Should you call a pullover a “sweater” or a “jumper?” It depends on your strategy. Just make sure you’re speaking the same language as your potential customers, advises columnist Rachel Lindteigen.
Over the past few years, I’ve observed an interesting trend, and it’s troublesome to me. I wonder if companies even realize they’re doing it. The company is creating content and optimizing it, but for some reason, it’s not working. They’re not getting the traffic or conversions they hoped for, and many times, they’re not sure why.
As we sit to discuss the situation, they’ll often say, “We’ve done everything we’re supposed to do. We created content. We optimized it. Why isn’t the customer buying?” Maybe they’re not quite that direct, but that’s what they’re trying to figure out.
Many times, it’s painfully obvious to me why something isn’t working, but it’s hard to explain to a client for fear of offending or alienating them. When you’ve created content, optimized it and followed best practices, and it’s still not working, you have to figure out what’s wrong.
In many instances, it feels as if the client and their customers aren’t even speaking the same language.
Right now, you’re probably questioning that last statement. “What is she talking about? We’re both speaking English. Do you mean I need to translate everything? What?”
No, that’s not what I mean, unless you literally are targeting clients who speak a different language.
Brand Terms Vs. Consumer Terms
What I see is more basic than that. It’s when brands are tied to their brand terms, rather than being willing to use consumer terms.
I worked with a UK-based retailer that was trying to compete in the American market but struggled to determine if they should go with US or UK English terms. I told them the way I saw it, they had to determine if they wanted to be a US retailer or a UK retailer selling in the US.
If they really wanted to compete in the US and rank for non-brand, broad keywords with higher search volume, they needed to use the terms in their product names, descriptions and on-page content. If they wanted to sell pants, they needed to sell “pants,” not “trousers.” If they wanted to sell sweaters in the US, then they should offer “sweaters,” not “jumpers.”
The list went on and on. Are you familiar with plimsolls or brogues, or do you buy sneakers and oxfords?
I always tell clients that there really is no right or wrong answer here; it’s dependent upon your brand and what’s important to you.
Decide What’s Important To You
I’ve had some clients decide to change their terminology, while others have stayed true to their roots. Either answer is OK.
What’s not OK is sticking to your roots and then expecting your customers to adapt instead. If you want to focus on terms that are brand-specific and not the mainstream, you need to accept that you will have less traffic potential.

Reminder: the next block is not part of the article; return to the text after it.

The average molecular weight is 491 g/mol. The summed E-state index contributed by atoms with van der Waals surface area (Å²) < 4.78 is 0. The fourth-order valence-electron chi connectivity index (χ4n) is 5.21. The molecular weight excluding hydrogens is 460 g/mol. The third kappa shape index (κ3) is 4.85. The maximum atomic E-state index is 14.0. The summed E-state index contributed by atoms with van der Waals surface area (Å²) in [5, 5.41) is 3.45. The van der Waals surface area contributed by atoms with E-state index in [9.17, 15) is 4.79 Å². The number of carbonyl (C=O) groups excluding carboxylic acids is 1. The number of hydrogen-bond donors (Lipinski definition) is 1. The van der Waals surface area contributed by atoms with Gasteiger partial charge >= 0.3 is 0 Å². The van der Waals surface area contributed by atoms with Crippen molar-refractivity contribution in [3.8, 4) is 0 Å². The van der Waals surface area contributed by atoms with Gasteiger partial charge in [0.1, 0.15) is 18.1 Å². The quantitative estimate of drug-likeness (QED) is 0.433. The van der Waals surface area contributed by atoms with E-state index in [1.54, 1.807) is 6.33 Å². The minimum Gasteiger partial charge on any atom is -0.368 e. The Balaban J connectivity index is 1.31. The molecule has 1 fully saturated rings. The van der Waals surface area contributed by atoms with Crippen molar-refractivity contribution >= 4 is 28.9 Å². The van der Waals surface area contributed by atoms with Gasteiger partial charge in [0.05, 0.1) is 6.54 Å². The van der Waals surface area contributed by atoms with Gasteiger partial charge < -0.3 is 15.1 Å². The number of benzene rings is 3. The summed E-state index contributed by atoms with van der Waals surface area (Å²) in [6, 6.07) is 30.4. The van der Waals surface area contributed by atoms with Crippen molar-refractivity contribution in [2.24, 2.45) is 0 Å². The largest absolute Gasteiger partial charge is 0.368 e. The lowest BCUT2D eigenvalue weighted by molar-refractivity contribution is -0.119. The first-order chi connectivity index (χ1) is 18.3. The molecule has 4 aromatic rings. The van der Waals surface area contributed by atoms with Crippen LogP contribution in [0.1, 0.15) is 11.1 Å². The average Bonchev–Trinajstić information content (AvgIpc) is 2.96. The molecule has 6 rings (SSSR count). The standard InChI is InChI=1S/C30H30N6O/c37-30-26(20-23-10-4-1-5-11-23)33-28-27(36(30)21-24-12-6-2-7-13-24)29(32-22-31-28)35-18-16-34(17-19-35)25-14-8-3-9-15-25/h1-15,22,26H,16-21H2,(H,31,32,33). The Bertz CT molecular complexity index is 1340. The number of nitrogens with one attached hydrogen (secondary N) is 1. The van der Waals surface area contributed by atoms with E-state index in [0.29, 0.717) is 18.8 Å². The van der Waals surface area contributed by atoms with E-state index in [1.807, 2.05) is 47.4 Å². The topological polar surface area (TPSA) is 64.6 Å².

I have a client that’s a very high-end designer brand, and they’re aware that they limit themselves. However, they are OK with it.
They know that someone who’s searching for a black dress probably isn’t going to buy a designer dress for hundreds of dollars. However, by going for the longer-tail black-lace designer dress, ideally, they’re going to connect with a customer base that is targeted to them. Yes, the market share is smaller, but those who are searching are more likely their customers.
Sometimes brands have very strong reasons for their preference for one term or another; other times it’s due to the desire of someone at the top, and that can be very limiting and challenging for the marketing team.
One client I worked with was not allowed to use the word “kid” because someone very high up didn’t like it; he or she preferred children. Consumers prefer the word “kid” more than 2:1 (110,000 vs. 40,500 average monthly searches).
These type of situations can be challenging for the agency, brand and customers. The brand manager is charged with increasing traffic, orders and revenue by a certain percentage year over year but isn’t allowed to use the word their customers use to search.
But the competition can, and does, and the customers find their page in the search results and buy from them instead. It’s a vicious cycle.
Speak The Same Language As Your Customers
So what’s the point of all this? As marketers, we need to ensure we’re speaking the same language as our customers. If we’re choosing a specific form of that language, there may be fewer customers to speak to, and that’s OK.
When we make these decisions, though, we have to remember that there are fewer potential customers to reach. If you want to sell a sweater but you call it a jumper and have it in a knitwear category, you’re probably going to sell fewer sweaters than if you just called them sweaters to start with.
As long as you understand that and make an informed decision, it’s OK to speak a different language from your customer’s. However, if you want to grow and reach a new audience, you need to adapt to them.
Are you a UK retailer selling in the US, or do you want to become a US retailer? That’s really the bottom line in this type of situation.
While the example is US versus UK, this obviously applies to any branding choice. It’s OK to opt for either strategy, as long as your goals make sense for the chosen strategy and potential audience.
Some opinions expressed in this article may be those of a guest author and not necessarily Marketing Land. Staff authors are listed here.
(Some images used under license from Shutterstock.com.)